Emile Zola, a French novelist writing at the time when Manet was creating Luncheon on the Grass among other masterpieces said, “Painters, and especially Édouard Manet, who is an analytic painter, do not share the masses' obsession with the subject: to them, the subject is only a pretext to paint, whereas for the masses only the subject exists.”

Manet was obviously not obsessed with his subject. He in fact morphed his two nude female models -- the head of his favorite model, Victorine Meurent, with the chubbier body of his wife – to create a third fictional thing, the painting’s nude. This nude is situated between two men, both dressed as dandies. The models for these were Manet’s brother and his brother-in-law. There is another woman in the back, who is strangely illuminated and seems almost to levitate, although she is actually wading in a stream or river.

CeCe Milder offered three homages to Manet, a painter she says she greatly admired. In the first, which she completed in the late 60’s, she used a studio model for the nude and her “nattily clad” 13 and 16 year-old sons for the male models. Her older son’s girlfriend modeled for the figure of the woman in the background. Around 1974, she recreated the original homage but reversed the sexes “in honor of women’s liberation”. CeCe used her then boyfriend (having recently divorced from her husband of many years) for the nude male in the center, and she and her best friend, Eleanore, as the clothed dandy figures situated beside him.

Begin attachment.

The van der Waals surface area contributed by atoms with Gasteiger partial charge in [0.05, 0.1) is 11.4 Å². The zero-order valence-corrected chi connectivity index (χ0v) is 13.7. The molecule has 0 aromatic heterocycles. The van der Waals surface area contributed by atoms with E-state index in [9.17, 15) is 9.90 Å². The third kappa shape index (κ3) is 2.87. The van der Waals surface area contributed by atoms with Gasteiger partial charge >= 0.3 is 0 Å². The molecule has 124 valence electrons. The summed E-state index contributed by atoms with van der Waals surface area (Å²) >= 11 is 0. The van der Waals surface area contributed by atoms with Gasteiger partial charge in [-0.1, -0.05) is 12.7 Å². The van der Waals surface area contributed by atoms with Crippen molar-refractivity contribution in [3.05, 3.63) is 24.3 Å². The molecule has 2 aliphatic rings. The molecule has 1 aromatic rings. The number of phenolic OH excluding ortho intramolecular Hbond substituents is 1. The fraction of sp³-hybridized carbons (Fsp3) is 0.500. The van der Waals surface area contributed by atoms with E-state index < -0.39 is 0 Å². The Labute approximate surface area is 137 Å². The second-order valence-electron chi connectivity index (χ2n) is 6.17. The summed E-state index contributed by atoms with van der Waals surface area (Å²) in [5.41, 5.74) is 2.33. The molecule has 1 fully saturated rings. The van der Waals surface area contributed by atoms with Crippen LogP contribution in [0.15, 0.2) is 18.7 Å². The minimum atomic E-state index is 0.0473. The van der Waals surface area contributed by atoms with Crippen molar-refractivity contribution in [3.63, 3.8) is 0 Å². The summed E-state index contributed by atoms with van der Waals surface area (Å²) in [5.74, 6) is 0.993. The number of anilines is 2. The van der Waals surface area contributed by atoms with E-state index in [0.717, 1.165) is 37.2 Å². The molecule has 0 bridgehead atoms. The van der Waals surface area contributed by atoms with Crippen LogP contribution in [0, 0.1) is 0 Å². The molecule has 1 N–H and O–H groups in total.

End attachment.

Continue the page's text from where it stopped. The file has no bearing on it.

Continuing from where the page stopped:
As a gift, CeCe says she gave this second painting to the boyfriend who had modeled for her. When the relationship ended, she asked for it back, but the circumstances prevented that from happening. Not an artist without passions, CeCe proceeded to break into the ex-boyfriend’s house through an open window. Armed with a paintbrush and paint that matched his skin tone, she blanked out his face and left the painting for the last time.

In a third Milder recreated the entire painting again. This, like the other two, was drawn to life-size and was, needless to say, an enormous undertaking. In this third piece, Milder used female-bodied people for all of the models. During this time, CeCe submitted some of her work to Woman Space, a meeting place for women artists organized by a group of women, one of whom was the well-known feminist artist and activist, Judy Chicago. Some of Milder's work was accepted.